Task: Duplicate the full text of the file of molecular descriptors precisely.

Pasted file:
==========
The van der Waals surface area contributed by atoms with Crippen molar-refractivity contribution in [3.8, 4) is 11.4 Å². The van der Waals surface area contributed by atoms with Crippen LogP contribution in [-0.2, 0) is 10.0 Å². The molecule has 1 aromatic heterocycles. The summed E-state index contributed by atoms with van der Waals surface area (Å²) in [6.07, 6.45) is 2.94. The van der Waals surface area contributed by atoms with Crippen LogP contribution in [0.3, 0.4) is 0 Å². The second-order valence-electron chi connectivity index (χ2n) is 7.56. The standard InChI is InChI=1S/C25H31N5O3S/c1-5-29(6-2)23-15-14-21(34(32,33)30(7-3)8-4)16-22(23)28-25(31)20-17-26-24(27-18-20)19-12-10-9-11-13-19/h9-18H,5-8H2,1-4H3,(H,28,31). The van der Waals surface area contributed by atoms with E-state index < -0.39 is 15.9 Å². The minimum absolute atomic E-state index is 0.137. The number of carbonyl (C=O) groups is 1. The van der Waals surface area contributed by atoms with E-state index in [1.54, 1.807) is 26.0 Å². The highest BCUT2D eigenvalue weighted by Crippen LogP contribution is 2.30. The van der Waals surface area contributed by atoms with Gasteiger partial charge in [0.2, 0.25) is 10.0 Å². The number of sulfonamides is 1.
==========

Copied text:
The van der Waals surface area contributed by atoms with Crippen molar-refractivity contribution in [3.8, 4) is 11.4 Å². The van der Waals surface area contributed by atoms with Crippen LogP contribution in [-0.2, 0) is 10.0 Å². The molecule has 1 aromatic heterocycles. The summed E-state index contributed by atoms with van der Waals surface area (Å²) in [6.07, 6.45) is 2.94. The van der Waals surface area contributed by atoms with Crippen LogP contribution in [0.3, 0.4) is 0 Å². The second-order valence-electron chi connectivity index (χ2n) is 7.56. The standard InChI is InChI=1S/C25H31N5O3S/c1-5-29(6-2)23-15-14-21(34(32,33)30(7-3)8-4)16-22(23)28-25(31)20-17-26-24(27-18-20)19-12-10-9-11-13-19/h9-18H,5-8H2,1-4H3,(H,28,31). The van der Waals surface area contributed by atoms with E-state index < -0.39 is 15.9 Å². The minimum absolute atomic E-state index is 0.137. The number of carbonyl (C=O) groups is 1. The van der Waals surface area contributed by atoms with E-state index in [1.54, 1.807) is 26.0 Å². The highest BCUT2D eigenvalue weighted by Crippen LogP contribution is 2.30. The van der Waals surface area contributed by atoms with Gasteiger partial charge in [0.2, 0.25) is 10.0 Å². The number of sulfonamides is 1.